Saturday, January 19, 2008


I've got a lot of time for Brad Pitt. Despite being one of those DNA sweepstakes winners who could just lay back and enjoy what Hollywood has to offer, he genuinely works at his craft and contributes greatly to expanding the variety of film experiences made available to all of us.

As an actor, he never fails to make interesting choices, from Tyler Durdin in "Fight Club" to Mickey O'Neil in "Snatch". And even as Rusty in the blockbuster "Ocean's --" trilogy, there's always something unexpected either on view or bubbling beneath the surface.

It's also doubtful that films like "Sleepers", "Seven Years in Tibet" or "Babel" would have even been made without his commitment to them, let alone achieved the success they enjoyed.

In short, he's a guy who sets out to surprise -- and always in a good way.

In an era where Hollywood stars would apparently rather champion causes like Global Warming or Darfur that are almost impossible for the average person to comprehend, let alone address; Brad Pitt has taken hold of one problem and set about using his wealth, influence and charisma to fix it. And he's done this in the same quiet, unassuming and yet surprisingly bold way he approaches his career.

On August 29, 2005, Hurricane Katrina, the greatest natural disaster in U.S. history, hit New Orleans with maximum winds clocked at 175 mph. Katrina devastated 90,000 square miles along the Gulf Coast, causing $82 Billion in damage and untold human suffering as it flooded 80% of New Orleans.

The city's suffering was magnified when the US Government and disaster relief organizations failed to adequately respond and, more than 2 years later, New Orleans still has less than half its pre-storm population, with many of its inhabitants still struggling to rebuild their once unique and vibrant way of life.

Adding to these difficulties is what author Naomi Klein and others have described as a well laid plan to grab valuable real estate from poverty stricken Black families, implemented nothing less than a sophisticated scheme to ethnically cleanse the city.

Enter Brad Pitt and the "Make It Right" project. Starting with $5 Million of his own money, a sum quickly matched by philanthropist Steven Bing, Pitt commissioned 13 architects to design affordable, environmentally friendly housing and contracted suppliers, effectively launching the project.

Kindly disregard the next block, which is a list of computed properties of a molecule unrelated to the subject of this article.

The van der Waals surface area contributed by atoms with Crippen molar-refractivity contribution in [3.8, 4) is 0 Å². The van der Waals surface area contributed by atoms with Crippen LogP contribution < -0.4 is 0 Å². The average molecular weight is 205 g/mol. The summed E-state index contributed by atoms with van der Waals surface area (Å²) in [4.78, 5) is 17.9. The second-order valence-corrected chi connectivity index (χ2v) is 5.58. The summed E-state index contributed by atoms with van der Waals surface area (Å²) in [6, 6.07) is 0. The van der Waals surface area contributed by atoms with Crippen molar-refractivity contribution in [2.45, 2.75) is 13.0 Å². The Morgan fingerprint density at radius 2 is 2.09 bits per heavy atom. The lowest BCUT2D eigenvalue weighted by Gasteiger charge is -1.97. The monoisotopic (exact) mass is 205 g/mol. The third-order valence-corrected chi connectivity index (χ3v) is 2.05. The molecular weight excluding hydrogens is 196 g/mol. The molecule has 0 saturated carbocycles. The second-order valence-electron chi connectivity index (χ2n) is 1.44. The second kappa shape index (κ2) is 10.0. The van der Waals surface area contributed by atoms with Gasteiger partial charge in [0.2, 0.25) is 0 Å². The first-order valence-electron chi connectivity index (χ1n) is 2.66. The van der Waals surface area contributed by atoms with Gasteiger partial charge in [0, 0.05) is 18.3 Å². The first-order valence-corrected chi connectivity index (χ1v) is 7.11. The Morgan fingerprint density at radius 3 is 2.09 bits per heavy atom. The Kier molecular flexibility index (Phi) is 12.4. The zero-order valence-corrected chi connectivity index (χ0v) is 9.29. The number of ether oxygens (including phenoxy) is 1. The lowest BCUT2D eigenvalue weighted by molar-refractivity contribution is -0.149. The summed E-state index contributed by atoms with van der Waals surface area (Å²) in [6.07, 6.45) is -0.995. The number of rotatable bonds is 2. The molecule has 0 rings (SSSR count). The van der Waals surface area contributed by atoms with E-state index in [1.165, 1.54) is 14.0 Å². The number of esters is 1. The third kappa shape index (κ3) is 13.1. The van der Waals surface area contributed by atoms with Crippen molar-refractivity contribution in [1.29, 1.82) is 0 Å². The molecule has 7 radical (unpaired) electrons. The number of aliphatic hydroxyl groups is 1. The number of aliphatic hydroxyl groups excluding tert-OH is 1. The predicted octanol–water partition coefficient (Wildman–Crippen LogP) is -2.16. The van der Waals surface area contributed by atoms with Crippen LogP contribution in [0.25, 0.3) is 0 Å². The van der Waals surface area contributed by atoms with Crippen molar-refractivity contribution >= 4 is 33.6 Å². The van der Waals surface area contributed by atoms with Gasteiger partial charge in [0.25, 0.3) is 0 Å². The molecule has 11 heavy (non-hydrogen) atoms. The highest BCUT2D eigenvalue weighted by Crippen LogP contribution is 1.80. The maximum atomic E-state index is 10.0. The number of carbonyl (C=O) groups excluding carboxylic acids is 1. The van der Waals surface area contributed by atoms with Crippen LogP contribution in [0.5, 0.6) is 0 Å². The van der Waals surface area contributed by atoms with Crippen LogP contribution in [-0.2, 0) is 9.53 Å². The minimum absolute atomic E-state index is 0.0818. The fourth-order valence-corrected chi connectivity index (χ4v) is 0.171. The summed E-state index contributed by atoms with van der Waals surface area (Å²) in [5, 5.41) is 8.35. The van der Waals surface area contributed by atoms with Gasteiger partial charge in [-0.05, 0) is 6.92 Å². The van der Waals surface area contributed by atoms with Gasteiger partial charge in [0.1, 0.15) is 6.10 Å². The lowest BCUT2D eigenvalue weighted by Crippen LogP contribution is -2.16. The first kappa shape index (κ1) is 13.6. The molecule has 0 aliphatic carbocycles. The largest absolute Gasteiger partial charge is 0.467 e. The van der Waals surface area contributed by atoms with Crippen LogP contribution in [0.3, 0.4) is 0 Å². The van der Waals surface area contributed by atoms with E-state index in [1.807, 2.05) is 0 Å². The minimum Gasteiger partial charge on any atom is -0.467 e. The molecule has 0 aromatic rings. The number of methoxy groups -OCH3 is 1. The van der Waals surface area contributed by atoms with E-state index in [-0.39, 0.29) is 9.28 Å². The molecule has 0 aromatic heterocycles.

Now he needs your help.

The first stage of the MIR project, scheduled to be completed over the next two years, will see 150 homes built in the completely devastated Ninth Ward of the city, proving that New Orleans can be rebuilt for those who have always lived there.

But plans are afoot to expand to other neighborhoods and build thousands of homes, basically whatever it takes to make New Orleans whole again.

It's a job that could have easily been done by Government or by the corporations who profited from the city. But it appears they developed other, more selfish agendas, with one of the city's Congressmen even praising Katrina for accomplishing the "clean sweep" the city's power elites could not.

But it's one thing to bulldoze poor and powerless people. It's quite another to attempt the same tactics against a charismatic movie star willing to stand up to the powers that be.

So far, online donations have ensured that 66 of the initial tract of 150 homes will be built. That's an average of one home for each day the campaign has been running.

If you're interested in helping or simply in purchasing one of the slouch caps Brad has made his trademark, you can do so by logging on here. Every dollar you contribute will go toward building someone a home and returning a great city to the vibrancy it once enjoyed and shared with the world.

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